Caesar is a classic algorithm to encrypt plaintext or to decrypt ciphertext. 
      By selecting this, you can analyze some ciphertext that was encrypted with the Caesar algorithm.
    <description lang="de" >
      Caesar ist ein klassischer Algorithmus zum Verschlüsseln von Klartext oder Entschlüsseln von chiffrierten Text.
      Wählen Sie diesen Punkt, um einen mit dem Caesar-Algorithmus verschlüsselten Text zu analysieren.

    <headline lang="en">Caesar Analysis</headline>
    <task lang="en">Please input the ciphertext and text language.</task>
    <task lang="de">Bitte geben Sie den chiffrierten Text ein und wählen die Textsprache aus.</task>

    <inputBox plugin="Ciphertext" property="Text" alignment="Stretch" visibleLines="5">
      <description lang="en">Ciphertext:</description>
      <description lang="de">Chiffrierter Text:</description>
      <defaultvalue>Place your default value for the inputbox here.</defaultvalue>

    <comboBox plugin="CaesarAnalysisHelper" property="TextLanguage" defaultValue="0" width="20%" alignment="Left">
      <description lang="en">Language of the cleartext message:</description>
      <description lang="de">Sprache der Klartext-Nachricht:</description>
      <item content="German" lang="en"/>
      <item content="English" lang="en"/>
      <item content="French" lang="en"/>
      <item content="Spanish" lang="en"/>

    <sampleViewer image="Caesar" file="Cryptanalysis\Classic\Caesar_Analysis.cwm">
      <---- This is the next page   ---->

As can be seen in this sample, every input element has a description (which can be given in multiple languages). Also, it has a "plugin" and a "property" attribute. These refer directly to the plugins contained in the template file which will be loaded in the next steps. So, the inputBox element in the example above will set the "Text" property of the plugin named "Ciphertext" to the value given by the user.

It is not so easy to find out, which property you want to set. In order to do this, you have to take a look at the sourcecode of the corresponding plugin. The property attribute references the properties in the main plugin class as well as the properties in the corresponding settings class.


A sampleViewer page has a lot of similarities to the input page. The difference is, that you must proviede a sampleViewer page with a template file. This file will be loaded and run (in the background) as soon as the sampleViewer page is activated. You can use the above described input elements (with the same syntax) to give the user the possibility to watch the current values of the properties of the running plugins. Also, they can be used to give the user the possibility to alter these values. A typical example for this is to let the user alter the value of an input plugin, so that the workspace is evaulated again (take a look at the caesar encryption wizard page to see how this works).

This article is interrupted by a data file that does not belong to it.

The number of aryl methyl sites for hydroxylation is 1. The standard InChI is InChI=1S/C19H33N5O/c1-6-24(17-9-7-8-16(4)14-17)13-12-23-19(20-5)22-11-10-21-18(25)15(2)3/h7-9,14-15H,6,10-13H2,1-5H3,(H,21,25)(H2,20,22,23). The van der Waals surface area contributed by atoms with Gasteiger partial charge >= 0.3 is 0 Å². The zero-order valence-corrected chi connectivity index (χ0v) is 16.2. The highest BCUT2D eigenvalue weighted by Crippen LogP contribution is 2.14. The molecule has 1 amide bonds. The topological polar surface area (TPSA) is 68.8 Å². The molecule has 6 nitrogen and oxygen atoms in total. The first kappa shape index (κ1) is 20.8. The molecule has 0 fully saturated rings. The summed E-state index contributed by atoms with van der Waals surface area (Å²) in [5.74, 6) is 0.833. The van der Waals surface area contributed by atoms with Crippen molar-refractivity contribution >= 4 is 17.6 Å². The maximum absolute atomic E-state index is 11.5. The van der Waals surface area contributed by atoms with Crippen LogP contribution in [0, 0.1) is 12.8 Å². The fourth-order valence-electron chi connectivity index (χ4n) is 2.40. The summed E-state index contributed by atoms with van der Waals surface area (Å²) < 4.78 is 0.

Additionally, a sampleViewer can be provided with an "outputBox" and a "presentation" element. While the outputBox element is just the same as the inputBox element, just in a readonly version, the "presentation" element is something new. It allows you to put the individual presentation of a given plugin from the running template on the sampleViewer page. An example for how to use this is:

    <presentation plugin="QuadraticSieve" width="80%" height="80%">
      <description lang="en">Factorization:</description>
      <description lang="de">Faktorisierung:</description>

This is the easiest element, which can be used like a page element (although it isn't a page). It simply loads a given template file in an external workspace manager instance. Example:

<loadSample title="Enigma Analyser" file="Cryptanalysis\Classic\Enigma_Analyzer.cwm"/>

Configuration unit test

You can check the consistency of the wizard config files (i.e. the correctness of the syntax and the cooperation between the referenced plugin properties and the underlying templates) by running a unit test. This unit test can be found in the WizardConfigTest class in the DevTestMethods project. Visual Studio allows you to simply run the unit test by clicking on the intended button.

Possible improvements

In this section possible improvements according to a user survey result will be listed soon...